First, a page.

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Optimal Alarm System Design and Implementation

Ames Research Center, Moffett Field, California An optimal alarm system can robustly predict a level-crossing event that is specified over a fixed prediction horizon. The code contained in this package provides the tools necessary to design an optimal alarm system for a simple stationary linear dynamic system driven by white Gaussian noise.

Posted in: Briefs, Machinery & Automation, Robotics

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Mars Science Laboratory Flight Software for Autonomous Drilling

NASA’s Jet Propulsion Laboratory, Pasadena, California One of the goals of the Mars Science Laboratory (MSL) mission is to collect powderized samples from the interior of rocks and deliver them to onboard science instruments. This goal is achieved using the algorithms and software that control the drill hardware to produce a system that can robustly, efficiently, and autonomously drill into rocks with a priori unknown, and widely varying properties.

Posted in: Briefs, Machinery & Automation, Robotics

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Morpheus Lander Vehicle Simulation/Vehicle Flight Software

Lyndon B. Johnson Space Center, Houston, Texas The Morpheus simulation is a suite of software models that simulates the performance of a lander vehicle. The specific vehicle is a terrestrial lander used as a “vertical test bed” platform for developing technology, and proving hardware and software systems for use in space exploration. Morpheus software consists of three main components: flight software, ground software, and simulation software. While the emphasis in spacecraft development typically tends to be the flight software residing and running on the actual vehicle, both ground and simulation software components are equally essential in developing, testing, and operating the craft.

Posted in: Briefs, TSP, Machinery & Automation, Robotics

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Risk-Aware Mars Rover Operation Tool with Autonomous Terrain Classifier and Path Planner

This technology can reduce the risk of the loss of rovers by preventing oversight of terrain-related risks. NASA’s Jet Propulsion Laboratory, Pasadena, California The greatest single source of risks for Mars rovers is terrain. These risks are currently managed by a labor-intensive process in which rover operators carefully examine the terrain and plan a path to avoid any potential hazards. This poses a challenge, particularly for the operation of an MSL (Mars Science Laboratory)-class rover, because it must be very risk-averse in order not to lose the asset, while it already requires a significant amount of labor due to the complexity of the rover. Hence, it is important to develop a software tool that helps operators to detect and avoid terrain hazards efficiently and reliably.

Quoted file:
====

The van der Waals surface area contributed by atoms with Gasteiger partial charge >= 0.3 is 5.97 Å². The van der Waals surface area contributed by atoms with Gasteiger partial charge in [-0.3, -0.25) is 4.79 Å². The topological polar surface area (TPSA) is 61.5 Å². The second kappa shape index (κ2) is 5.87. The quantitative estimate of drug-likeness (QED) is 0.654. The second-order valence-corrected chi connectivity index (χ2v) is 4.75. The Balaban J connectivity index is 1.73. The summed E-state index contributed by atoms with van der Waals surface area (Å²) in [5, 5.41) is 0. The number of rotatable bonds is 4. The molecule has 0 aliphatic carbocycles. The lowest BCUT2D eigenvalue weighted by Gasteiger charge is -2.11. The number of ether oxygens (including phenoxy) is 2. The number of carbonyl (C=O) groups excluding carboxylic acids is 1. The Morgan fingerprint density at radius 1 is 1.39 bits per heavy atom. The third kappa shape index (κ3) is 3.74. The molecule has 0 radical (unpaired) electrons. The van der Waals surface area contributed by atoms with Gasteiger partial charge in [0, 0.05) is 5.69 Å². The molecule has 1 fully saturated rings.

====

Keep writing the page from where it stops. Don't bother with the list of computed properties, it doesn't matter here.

Posted in: Briefs, TSP, Machinery & Automation, Robotics

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The Changing Face of Robotics

Around the world, customers in a diverse range of industries and technical disciplines are using Maplesoft solutions to rapidly accelerate their design projects, as they develop the next generation of products that shape the changing face of robotics:

Posted in: White Papers, Machinery & Automation, Robotics

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3D Projection Improves Robot-to-Human Communication

Researchers at the Georgia Institute of Technology have developed a way for robots to project their next action into the 3D world and onto any moving object, such as car parts on an assembly line. The achievement will help to improve human and robot safety in manufacturing scenarios.

Posted in: News, Machinery & Automation, Robotics

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Expendable Cooling System for Venus Lander Concept

The concept could be applicable to the trucking industry to provide temporary cooling where power is not readily available. NASA’s Jet Propulsion Laboratory, Pasadena, California This innovation is a concept for a novel thermal architecture that would enable a day-long surface mission on Venus. A Venus lander mission could last much longer than a few hours on the surface of the planet by absorbing heat from the Venus environment, and from the electronics within the lander, by using an expendable fluid cooling system. The fluid would evaporate in the structural shell, absorbing heat coming from the ambient environment, keeping the shell relatively cool compared to the ambient temperature. The evaporating fluid would create a liquid flow from a reservoir used to cool electronic components within the lander. The liquid reservoir must be contained within the lander structure to serve as a heat sink to maximize the lander lifetime on the surface. A pressure tank would be used to bring the fluid to a point where it could boil and vent into the Venus atmosphere.

Posted in: Briefs, TSP

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